Humans always want more. The more we get, the more we want, and to get what we want we exploit natural resources to satisfy our endless demands. This is the message of Never Ending, a Thai animation short that took the top prize at the Asia Digital Art Award 2012 (ADAA), a major competition recently held in Fukuoka, Japan.
Thai animation Never Ending took the top prize at the Asia Digital Art Award 2012 in Fukuoka.
Never Ending was made by Peerapong Amronkundet from the Visual Communication Design Department, Faculty of Decorative Arts, Silpakorn University. The film, made on Maya software, is a satirical story exposing human greed, and it took the top spot while six other animated films by Thai students were among the finalists in the contest that drew over a hundred contestants.
Peerapong traces the hierarchy of human needs from ancient times, when we were still barbarians and required only food. The escalation of what we need, or want, to sustain our physical and emotional self is shown when, after forests are felled to build villages, towns and cities, a tribal chief becomes a sheriff, a prime minister and then the president. Industrial factories, cars, modern appliances _ all of these mean more consumption of resources. An electricity plant is not enough, and it becomes a nuclear power plant. The never-ending demand leads to disaster.
Other finalists offered their own visions that harnessed animation technology to tell stories through art.
Chanon Puttaprasartporn, another Silpakorn student, made The Missing Wheel, which tells the story of a boy whose bicycle is damaged and his attempt to find a spare one at a junkyard, along with discovering what he really wants to do. Chanon crafted the story on his own experience and his passion for cycling.
"I would like to share my experience. It's a simple story and it shows the idea of how we can be happy if we do what we love," said the budding animator, who took four months to complete the movie for his graduation thesis. Viewers who see Moon Struck may have different interpretations. However, the message that Saratta Chuengsatiansup would like to get across is simple: A dream is just a dream though in reality, it's another story.
Saratta, a 4th year Communication Arts student at Chulalongkorn University's Department of Film and Still Photography, has liked to tell stories through comic drawings since he was in high school. He learned the technique of animation by himself and joined the Thailand Animation Contest (TAC) a couple of years ago.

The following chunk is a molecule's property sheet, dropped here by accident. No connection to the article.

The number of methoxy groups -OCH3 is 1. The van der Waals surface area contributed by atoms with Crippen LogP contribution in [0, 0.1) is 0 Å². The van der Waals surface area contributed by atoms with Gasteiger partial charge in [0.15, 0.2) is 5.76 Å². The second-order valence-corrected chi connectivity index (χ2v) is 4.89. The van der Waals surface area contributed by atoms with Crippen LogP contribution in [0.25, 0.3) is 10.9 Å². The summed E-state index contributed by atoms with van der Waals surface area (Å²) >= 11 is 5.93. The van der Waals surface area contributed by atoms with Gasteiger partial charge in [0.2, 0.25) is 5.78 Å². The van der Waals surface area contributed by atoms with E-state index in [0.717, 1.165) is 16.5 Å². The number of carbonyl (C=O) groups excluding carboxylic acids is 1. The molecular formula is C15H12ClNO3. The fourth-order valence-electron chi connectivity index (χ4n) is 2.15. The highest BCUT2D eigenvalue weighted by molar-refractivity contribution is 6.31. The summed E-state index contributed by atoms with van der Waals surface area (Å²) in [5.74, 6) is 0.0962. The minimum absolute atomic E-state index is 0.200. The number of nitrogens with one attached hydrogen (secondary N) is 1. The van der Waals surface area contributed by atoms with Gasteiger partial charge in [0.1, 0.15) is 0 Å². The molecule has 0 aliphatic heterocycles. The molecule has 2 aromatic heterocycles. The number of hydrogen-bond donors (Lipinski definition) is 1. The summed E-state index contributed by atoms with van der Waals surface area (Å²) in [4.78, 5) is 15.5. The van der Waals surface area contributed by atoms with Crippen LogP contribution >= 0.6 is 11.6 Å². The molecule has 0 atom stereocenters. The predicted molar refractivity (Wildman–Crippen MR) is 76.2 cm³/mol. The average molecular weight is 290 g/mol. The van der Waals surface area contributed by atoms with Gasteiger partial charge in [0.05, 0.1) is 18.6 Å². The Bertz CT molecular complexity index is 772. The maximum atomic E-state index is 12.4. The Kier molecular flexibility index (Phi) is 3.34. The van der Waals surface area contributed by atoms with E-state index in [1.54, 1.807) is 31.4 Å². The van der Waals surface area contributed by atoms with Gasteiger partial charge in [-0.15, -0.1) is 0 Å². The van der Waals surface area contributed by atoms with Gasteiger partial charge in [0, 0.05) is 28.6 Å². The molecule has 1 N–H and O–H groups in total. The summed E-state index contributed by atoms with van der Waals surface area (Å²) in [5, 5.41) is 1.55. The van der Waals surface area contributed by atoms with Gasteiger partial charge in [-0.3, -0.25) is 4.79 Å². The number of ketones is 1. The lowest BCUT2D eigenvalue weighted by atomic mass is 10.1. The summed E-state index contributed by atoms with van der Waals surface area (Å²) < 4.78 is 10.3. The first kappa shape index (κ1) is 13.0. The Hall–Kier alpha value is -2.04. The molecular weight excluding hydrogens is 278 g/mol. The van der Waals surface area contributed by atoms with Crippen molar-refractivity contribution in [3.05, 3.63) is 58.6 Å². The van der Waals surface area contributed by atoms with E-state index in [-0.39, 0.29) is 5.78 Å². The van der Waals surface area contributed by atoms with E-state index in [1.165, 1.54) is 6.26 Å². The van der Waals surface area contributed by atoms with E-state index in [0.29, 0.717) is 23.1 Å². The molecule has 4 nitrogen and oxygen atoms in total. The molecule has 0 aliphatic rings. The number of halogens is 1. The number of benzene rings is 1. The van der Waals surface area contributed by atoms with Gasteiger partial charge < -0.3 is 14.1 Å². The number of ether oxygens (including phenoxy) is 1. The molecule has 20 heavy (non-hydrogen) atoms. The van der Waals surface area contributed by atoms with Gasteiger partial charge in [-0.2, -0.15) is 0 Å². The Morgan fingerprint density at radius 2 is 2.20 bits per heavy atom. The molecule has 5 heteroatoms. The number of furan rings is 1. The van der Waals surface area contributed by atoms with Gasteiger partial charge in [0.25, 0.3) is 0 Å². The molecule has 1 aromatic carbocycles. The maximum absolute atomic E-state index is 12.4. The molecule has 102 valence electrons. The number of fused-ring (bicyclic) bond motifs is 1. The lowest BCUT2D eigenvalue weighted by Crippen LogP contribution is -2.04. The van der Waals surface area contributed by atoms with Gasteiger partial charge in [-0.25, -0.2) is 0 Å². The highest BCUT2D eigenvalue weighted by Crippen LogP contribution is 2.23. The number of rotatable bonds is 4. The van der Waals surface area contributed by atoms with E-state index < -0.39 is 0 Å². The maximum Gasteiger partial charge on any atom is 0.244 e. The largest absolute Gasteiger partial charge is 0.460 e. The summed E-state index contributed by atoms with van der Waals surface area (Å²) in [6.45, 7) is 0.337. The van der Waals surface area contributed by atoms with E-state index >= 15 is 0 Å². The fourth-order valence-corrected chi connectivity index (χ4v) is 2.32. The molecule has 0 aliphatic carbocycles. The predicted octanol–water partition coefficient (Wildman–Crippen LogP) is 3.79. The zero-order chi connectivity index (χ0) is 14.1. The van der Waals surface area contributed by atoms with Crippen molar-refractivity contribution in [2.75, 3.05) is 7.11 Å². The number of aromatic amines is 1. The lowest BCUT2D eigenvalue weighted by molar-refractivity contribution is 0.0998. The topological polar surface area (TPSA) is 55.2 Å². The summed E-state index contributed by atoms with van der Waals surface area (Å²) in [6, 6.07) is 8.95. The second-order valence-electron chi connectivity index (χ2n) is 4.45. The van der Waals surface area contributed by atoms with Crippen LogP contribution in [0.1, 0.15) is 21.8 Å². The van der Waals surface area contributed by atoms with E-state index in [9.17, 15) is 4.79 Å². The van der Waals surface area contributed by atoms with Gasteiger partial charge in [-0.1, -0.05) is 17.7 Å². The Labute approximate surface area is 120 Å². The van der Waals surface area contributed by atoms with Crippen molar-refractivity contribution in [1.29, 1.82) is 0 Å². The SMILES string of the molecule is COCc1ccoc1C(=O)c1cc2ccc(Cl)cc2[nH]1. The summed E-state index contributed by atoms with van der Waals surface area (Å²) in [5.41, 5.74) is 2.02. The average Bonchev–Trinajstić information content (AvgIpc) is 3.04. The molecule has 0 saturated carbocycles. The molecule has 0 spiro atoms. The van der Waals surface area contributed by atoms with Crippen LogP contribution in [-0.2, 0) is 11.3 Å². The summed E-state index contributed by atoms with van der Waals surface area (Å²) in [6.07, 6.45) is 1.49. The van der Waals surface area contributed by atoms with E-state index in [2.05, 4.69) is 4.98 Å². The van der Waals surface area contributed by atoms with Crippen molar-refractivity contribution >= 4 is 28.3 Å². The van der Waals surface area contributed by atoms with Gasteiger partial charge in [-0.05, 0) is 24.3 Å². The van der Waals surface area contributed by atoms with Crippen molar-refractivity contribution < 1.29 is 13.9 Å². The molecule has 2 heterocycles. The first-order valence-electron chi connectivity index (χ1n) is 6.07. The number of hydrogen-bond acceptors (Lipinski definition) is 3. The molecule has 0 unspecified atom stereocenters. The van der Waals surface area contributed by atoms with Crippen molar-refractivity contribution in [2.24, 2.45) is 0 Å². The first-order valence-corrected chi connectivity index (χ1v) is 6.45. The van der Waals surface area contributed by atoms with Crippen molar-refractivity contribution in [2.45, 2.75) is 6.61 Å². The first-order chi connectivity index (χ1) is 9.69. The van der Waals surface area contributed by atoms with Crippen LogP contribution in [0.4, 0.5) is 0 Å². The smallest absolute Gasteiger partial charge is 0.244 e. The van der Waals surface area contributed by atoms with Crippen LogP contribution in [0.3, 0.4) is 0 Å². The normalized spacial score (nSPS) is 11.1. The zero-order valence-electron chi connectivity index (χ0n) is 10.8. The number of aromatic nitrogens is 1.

"Animation is complementary to my study of film. Knowledge of film provides a broader perspective to animation, as we can see the narration, and transform ideas into actions," said Saratta, adding that he believed that animation is not just for children.
Duanghathai Sotthisaowaphakand and Tanasorn Boonluefrom, from the Faculty of Media Art, King Mongkut's University of Technology Thonburi, presented Rabbit Cycle, an animated fantasy about rabbits who live on the moon. The duo imagined white-furred, red-eyed rabbits, and the cycle of clouds, vapour and rain created by the tufts of cotton from the rabbits. The two students also won a drawing contest in the comic category at last year's Seven Book Awards.
Khanomthai Animation (Thai Dessert Animation), by Siripong Soongklang, a 4th year student of Multimedia Technology and Animation at Mae Fah Luang University's Faculty of Information Technology, presented a fantastic battle between Thai desserts and chocolate.
While Siripong likes Thai desserts, he said most young Thais prefer chocolate, a Western import, so he created characters as Thai desserts such as thong-yip, khaotom-mad and foythong who are locked in combat with chocolate.
Khanomthai Animation was created using Maya and Blender programs, but for Siripong, coming up with the story was the most challenging part.
Chayanit Kiatchokechaikul, from Silpakorn University, made The Forest, a story about a boy and his father who venture into the woods where they learn about the lives of its dwellers. Chayanit, a member of the winning team at TAC 2011, is now studying animation in Japan.
The Asia Digital Art Award 2012 was supported by Allianz Ayudhaya. Patchara Taveechaiwattana, Allianz Ayudhaya's chief officer of market management and corporate affairs, said that TAC was initiated to boost the animation potential of Thai youths and increasing numbers of students from high schools and universities have participated in the contest.
The company teamed up with the National Electronics and Computer Technology Centre (Nectec) to hold the Talent Development Programme for the International Animation Contest (TIC) to enhance the technical skills of budding animators to enable them to compete in international competitions. The best talents from the TAC have been recruited to join the training scheme and receive support to submit their work to the ADAA.
"We have taken part in the ADAA for two years and won the grand prize in the second year," said Patchara. "We hope that more Thai students will join and gain recognition on the international stage."
The Missing Wheel was named one of the finalists.